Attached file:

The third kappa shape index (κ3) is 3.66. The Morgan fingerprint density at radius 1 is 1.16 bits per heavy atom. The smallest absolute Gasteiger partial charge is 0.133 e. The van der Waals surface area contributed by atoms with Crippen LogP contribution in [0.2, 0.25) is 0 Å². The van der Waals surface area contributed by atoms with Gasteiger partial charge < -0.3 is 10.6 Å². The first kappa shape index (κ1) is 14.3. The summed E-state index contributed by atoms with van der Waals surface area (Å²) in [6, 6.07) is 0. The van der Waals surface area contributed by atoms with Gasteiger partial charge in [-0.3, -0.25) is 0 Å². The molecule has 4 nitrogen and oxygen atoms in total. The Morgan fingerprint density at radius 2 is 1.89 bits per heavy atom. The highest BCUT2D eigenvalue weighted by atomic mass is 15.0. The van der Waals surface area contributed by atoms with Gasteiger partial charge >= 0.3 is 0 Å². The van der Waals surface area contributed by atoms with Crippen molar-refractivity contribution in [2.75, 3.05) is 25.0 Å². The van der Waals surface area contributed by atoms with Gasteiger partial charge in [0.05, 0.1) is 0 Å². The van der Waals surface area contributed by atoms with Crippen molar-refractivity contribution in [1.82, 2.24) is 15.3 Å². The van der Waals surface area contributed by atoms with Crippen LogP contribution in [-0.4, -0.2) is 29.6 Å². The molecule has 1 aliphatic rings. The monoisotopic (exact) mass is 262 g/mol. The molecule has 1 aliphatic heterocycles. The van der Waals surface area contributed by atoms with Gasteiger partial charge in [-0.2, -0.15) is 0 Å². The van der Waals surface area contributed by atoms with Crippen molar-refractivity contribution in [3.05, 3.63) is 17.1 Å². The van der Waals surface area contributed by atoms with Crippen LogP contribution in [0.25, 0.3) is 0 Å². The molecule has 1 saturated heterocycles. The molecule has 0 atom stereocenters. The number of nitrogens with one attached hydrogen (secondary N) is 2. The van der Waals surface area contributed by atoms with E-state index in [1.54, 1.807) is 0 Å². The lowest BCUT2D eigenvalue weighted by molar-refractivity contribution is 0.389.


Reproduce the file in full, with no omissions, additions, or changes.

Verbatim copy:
The third kappa shape index (κ3) is 3.66. The Morgan fingerprint density at radius 1 is 1.16 bits per heavy atom. The smallest absolute Gasteiger partial charge is 0.133 e. The van der Waals surface area contributed by atoms with Crippen LogP contribution in [0.2, 0.25) is 0 Å². The van der Waals surface area contributed by atoms with Gasteiger partial charge < -0.3 is 10.6 Å². The first kappa shape index (κ1) is 14.3. The summed E-state index contributed by atoms with van der Waals surface area (Å²) in [6, 6.07) is 0. The van der Waals surface area contributed by atoms with Gasteiger partial charge in [-0.3, -0.25) is 0 Å². The molecule has 4 nitrogen and oxygen atoms in total. The Morgan fingerprint density at radius 2 is 1.89 bits per heavy atom. The highest BCUT2D eigenvalue weighted by atomic mass is 15.0. The van der Waals surface area contributed by atoms with Gasteiger partial charge >= 0.3 is 0 Å². The van der Waals surface area contributed by atoms with Crippen molar-refractivity contribution in [2.75, 3.05) is 25.0 Å². The van der Waals surface area contributed by atoms with Gasteiger partial charge in [0.05, 0.1) is 0 Å². The van der Waals surface area contributed by atoms with Crippen molar-refractivity contribution in [1.82, 2.24) is 15.3 Å². The van der Waals surface area contributed by atoms with Crippen LogP contribution in [-0.4, -0.2) is 29.6 Å². The molecule has 1 aliphatic rings. The monoisotopic (exact) mass is 262 g/mol. The molecule has 1 aliphatic heterocycles. The van der Waals surface area contributed by atoms with Gasteiger partial charge in [-0.2, -0.15) is 0 Å². The van der Waals surface area contributed by atoms with Crippen molar-refractivity contribution in [3.05, 3.63) is 17.1 Å². The van der Waals surface area contributed by atoms with Crippen LogP contribution in [0.25, 0.3) is 0 Å². The molecule has 1 saturated heterocycles. The molecule has 0 atom stereocenters. The number of nitrogens with one attached hydrogen (secondary N) is 2. The van der Waals surface area contributed by atoms with E-state index in [1.54, 1.807) is 0 Å². The lowest BCUT2D eigenvalue weighted by molar-refractivity contribution is 0.389.